The result is that the types of faces and names covering our remaining newsstand publications are starting to change, not only in terms of racial diversity, but age and size, too. It also helps that our society is more eager to address lack of representation than ever before. There are still blind spots, however. Marvel’s latest superhero star, Chadwick Boseman of "The Black Panther," is conspicuously absent from the newsstand and men’s magazines in 2018. His counterparts Chris Pratt and Chris Evans were everywhere ahead of their first Marvel premieres, before they became household names. (The March issues are still rolling out, so this may change.)

Nonetheless, a change is visible on the newsstand. "If you're not betting your whole farm on newsstand then you can play around a little bit," says InStyle editor-in-chief Laura Brown, who remembers how she used to "spend my life chasing poor Jennifer Aniston around."

“You were on pins and needles waiting for those first numbers to come through — it really determined everything,” says Nicole Vecchiarelli, a former editor at InStyle and Teen Vogue and the founding editor-in-chief of DuJour Media. Two years ago, she and Andrea Oliveri founded a celebrity booking and content agency Special Projects, which counts WSJ. Magazine, Town & Country and Architectural Digest as clients.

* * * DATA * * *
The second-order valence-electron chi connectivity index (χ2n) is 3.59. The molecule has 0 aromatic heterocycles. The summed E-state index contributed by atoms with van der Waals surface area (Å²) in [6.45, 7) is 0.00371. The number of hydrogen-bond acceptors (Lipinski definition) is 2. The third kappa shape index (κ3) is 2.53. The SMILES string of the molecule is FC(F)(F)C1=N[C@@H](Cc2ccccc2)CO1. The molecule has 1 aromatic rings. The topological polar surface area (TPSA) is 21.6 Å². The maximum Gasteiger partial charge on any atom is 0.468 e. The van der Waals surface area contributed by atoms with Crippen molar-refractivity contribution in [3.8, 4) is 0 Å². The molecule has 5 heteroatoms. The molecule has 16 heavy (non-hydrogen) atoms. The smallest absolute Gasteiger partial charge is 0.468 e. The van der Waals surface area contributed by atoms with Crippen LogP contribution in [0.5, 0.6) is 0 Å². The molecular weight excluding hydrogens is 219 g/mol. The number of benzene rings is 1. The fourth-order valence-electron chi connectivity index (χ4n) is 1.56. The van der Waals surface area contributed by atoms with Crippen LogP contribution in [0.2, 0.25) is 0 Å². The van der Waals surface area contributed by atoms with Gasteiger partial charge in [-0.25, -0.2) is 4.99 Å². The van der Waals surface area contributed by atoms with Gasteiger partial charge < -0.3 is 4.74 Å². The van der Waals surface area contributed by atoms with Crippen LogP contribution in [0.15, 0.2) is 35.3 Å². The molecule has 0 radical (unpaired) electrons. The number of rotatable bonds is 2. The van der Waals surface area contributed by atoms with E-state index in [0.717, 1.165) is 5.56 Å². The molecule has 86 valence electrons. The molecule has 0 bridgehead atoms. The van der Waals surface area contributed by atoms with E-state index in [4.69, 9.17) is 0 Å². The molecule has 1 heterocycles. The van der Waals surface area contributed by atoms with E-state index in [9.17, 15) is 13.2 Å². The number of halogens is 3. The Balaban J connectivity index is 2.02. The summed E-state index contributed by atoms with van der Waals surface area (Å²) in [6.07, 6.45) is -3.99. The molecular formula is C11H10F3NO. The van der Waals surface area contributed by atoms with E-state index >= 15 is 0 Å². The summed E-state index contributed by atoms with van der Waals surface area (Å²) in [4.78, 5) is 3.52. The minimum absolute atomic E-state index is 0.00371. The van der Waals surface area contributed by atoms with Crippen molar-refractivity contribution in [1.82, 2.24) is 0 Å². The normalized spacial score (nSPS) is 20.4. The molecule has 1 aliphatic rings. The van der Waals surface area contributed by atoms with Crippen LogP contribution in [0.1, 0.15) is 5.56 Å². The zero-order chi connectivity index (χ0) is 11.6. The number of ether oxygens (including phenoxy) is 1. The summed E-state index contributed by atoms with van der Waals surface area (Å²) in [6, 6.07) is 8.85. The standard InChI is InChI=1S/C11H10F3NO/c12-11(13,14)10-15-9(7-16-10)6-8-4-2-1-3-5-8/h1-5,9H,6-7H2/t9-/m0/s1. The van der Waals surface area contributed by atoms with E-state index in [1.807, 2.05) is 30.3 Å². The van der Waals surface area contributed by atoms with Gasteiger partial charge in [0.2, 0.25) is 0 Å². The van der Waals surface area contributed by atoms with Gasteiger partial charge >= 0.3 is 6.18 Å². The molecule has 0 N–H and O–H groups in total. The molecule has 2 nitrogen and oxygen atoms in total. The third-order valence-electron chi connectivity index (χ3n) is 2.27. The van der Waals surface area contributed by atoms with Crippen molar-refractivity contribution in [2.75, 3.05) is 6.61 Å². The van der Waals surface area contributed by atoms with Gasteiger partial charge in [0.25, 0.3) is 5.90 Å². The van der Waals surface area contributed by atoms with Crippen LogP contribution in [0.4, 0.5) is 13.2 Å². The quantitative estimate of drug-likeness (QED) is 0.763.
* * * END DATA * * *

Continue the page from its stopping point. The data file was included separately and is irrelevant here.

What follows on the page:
Halima Aden on Allure's July 2017 issue | Source: Courtesy

"The newsstand is broken; it's not going to get un-broke anytime soon," says GQ's editor-in-chief Jim Nelson. "People still see [covers] as the portals to your brand... In a time when there is so much product and so little of it really resonates with people, it's more important than ever to put out covers that you believe in and make a statement." Plus, in today's fragmented media world, breakout stars everyone recognises are fewer and further in between.